The Battle of the Makeup Brush Against Domestic Violence

Luminous red lipstick, flattering foundation, and bold brows. If only they could conceal the abuse, pain, and distress.

Sexual violence, domestic abuse, and human trafficking are unfortunately very common in many parts of the world. What makes it worse is that it is not considered a criminal act in some areas, one of which is the Caribbean. “I was probably around nine years old when I used to hear my neighbour’s mother and children crying every night… one day, I decided to wake up extra early to see what the mother was up to,” said Andrea. To her surprise, the mother was dolled up with a brightly-coloured lipstick and a full face of makeup. This confused Andrea. However, it wasn’t until many years later when Andrea left her hometown of Grenada and realised the reason behind the heavy makeup.

Accomplishing what most young girls only dream of, Andrea flew to New York City to pursue her dreams of becoming a makeup artist. Combining her makeup skills alongside her passion of empowering domestic abuse victims, City Girl Beauty Project was born — a non-profit organisation teaching female victims of abuse to empower themselves using makeup, and become leaders of their community. Since 2011, Andrea has held various workshops such as the Heroic Beauty Workshop hosted by previous Miss America winners:

“The victims learn about beauty, boost one another’s confidence and become change makers.”

“Makeup is very personal. You make your client feel beautiful and confident, and through that process, you gain their trust,” Andrea said. However, this confidence brought out many heartbreaking stories about the survivors of abuse. Andrea cleared her throat and said, “There were some women who had never spoken about their suffering. I was the first person they ever spoke to about it.”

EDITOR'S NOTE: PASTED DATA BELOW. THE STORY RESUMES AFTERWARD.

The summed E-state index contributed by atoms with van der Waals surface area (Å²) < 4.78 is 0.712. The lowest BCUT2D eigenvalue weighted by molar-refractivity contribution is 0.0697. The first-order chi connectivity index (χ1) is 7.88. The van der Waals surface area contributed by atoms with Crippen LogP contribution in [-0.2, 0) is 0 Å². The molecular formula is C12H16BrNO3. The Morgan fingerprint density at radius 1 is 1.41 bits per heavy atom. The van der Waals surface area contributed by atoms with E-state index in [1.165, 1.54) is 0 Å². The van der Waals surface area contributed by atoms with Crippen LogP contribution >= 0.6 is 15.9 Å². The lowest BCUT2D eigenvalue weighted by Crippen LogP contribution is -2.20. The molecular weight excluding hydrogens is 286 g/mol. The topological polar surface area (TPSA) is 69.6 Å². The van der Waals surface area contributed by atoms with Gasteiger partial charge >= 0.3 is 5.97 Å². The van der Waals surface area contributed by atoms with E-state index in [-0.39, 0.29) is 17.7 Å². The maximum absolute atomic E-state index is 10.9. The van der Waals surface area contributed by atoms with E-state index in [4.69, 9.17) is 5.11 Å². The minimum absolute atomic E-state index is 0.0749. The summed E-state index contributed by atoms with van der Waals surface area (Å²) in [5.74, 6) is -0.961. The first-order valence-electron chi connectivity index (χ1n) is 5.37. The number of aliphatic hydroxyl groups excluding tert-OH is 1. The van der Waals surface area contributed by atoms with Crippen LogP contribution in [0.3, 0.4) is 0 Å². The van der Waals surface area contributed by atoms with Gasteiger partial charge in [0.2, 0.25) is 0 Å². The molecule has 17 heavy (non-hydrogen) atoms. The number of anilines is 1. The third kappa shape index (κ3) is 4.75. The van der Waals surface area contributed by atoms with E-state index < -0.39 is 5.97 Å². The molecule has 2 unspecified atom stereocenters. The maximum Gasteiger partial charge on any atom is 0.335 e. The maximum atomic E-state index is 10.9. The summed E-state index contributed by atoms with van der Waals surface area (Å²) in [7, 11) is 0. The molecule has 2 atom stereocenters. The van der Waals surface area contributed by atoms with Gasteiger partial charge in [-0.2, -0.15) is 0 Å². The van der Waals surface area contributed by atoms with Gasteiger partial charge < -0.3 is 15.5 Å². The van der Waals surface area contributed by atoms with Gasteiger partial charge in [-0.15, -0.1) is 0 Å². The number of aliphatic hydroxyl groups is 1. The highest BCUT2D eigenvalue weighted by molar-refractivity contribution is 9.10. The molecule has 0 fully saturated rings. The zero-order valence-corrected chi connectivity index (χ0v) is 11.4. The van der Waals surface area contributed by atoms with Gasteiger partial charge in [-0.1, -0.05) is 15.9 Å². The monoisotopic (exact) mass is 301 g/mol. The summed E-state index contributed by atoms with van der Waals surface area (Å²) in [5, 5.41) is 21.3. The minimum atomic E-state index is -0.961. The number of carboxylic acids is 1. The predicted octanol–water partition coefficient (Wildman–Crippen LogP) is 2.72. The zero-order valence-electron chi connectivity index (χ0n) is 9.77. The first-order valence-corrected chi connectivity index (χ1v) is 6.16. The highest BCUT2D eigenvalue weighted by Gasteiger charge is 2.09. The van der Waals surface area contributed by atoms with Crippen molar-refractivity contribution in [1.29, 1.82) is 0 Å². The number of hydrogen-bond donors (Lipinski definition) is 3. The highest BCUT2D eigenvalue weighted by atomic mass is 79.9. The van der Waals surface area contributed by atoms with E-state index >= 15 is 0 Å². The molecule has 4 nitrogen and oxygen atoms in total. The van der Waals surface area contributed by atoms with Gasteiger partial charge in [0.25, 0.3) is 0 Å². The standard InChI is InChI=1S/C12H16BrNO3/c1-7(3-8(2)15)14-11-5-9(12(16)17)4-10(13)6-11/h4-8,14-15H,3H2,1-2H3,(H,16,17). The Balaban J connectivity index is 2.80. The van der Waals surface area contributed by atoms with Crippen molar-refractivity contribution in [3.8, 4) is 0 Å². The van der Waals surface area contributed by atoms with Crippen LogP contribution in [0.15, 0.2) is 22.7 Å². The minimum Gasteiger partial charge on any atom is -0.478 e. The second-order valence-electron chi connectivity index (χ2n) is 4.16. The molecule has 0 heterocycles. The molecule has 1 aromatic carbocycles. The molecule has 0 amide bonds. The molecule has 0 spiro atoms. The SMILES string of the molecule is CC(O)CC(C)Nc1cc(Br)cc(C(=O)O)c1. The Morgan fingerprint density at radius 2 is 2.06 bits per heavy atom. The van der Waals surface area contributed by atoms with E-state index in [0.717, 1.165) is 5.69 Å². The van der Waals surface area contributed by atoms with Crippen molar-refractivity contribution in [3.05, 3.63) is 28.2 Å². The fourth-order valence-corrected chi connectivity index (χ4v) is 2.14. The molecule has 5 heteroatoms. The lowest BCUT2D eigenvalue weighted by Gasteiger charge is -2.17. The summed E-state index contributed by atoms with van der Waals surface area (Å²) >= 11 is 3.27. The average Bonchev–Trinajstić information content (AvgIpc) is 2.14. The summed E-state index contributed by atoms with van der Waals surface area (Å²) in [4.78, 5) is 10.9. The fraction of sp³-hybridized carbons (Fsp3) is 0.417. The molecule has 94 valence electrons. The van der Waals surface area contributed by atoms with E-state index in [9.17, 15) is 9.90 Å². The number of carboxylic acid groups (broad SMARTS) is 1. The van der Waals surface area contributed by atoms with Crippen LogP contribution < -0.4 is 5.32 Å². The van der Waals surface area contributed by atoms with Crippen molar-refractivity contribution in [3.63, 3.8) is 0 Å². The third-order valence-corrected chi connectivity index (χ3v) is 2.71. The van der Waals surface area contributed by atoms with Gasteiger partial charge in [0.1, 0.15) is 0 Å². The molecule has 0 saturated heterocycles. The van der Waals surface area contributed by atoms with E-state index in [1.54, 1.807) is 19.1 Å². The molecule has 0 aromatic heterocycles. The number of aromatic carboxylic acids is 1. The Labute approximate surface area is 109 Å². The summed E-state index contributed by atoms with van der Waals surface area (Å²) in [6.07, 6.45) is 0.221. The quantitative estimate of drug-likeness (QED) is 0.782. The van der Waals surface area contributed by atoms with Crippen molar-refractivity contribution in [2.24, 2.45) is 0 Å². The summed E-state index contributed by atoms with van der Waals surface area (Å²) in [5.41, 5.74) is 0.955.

Undoubtedly, Andrea’s job will bring satisfaction to anyone who has the honour of helping victims regain their confidence. However, it is definitely a bittersweet job: “I am glad to be able to earn a living by helping others, alongside my passion for makeup. The worst part is telling women they’re beautiful, but them not believing you because they have a spouse at home telling them they’re not.”

Applying makeup to victims is not something that should be taken lightly. As much as Andrea enjoys her job, she also takes it very seriously. There is a huge responsibility on her shoulders. She took a deep breath and said: “I remember one girl came very quickly and sat in the makeup chair, so the production team didn’t see her bruises and scars.” Had Andrea been unable to conceal the bruises of her client due to domestic abuse, she could have lost her job as a model.

In just a short period of time, Andrea has accomplished many achievements — from being titled ‘New Yorker of the Week’ last month, to transforming women’s lives. However, these are simply stepping stones for the major successes awaiting in the future. Andrea hopes to take the Heroic Beauty Workshop worldwide. Her main goal is to go back to her motherland, Grenada. There are no shelters where victims can seek safety. Police can be called, yet the most they are able to do is speak to the spouse. “After the police leaves, the spouse feels embarrassed and further abuses his partner. He may even kill her. It happens a lot,” she sighed.

It is the work of inspiring individuals such as Andrea which makes a difference in the lives of those affected. It gives them hope, confidence, and a bright future.

Luminous red lipstick, flattering foundation, and bold brows. If only they could conceal…

(Photographed: Andrea D Charles, CEO of City Girl Beauty Project)

Tasneem Ghafouri

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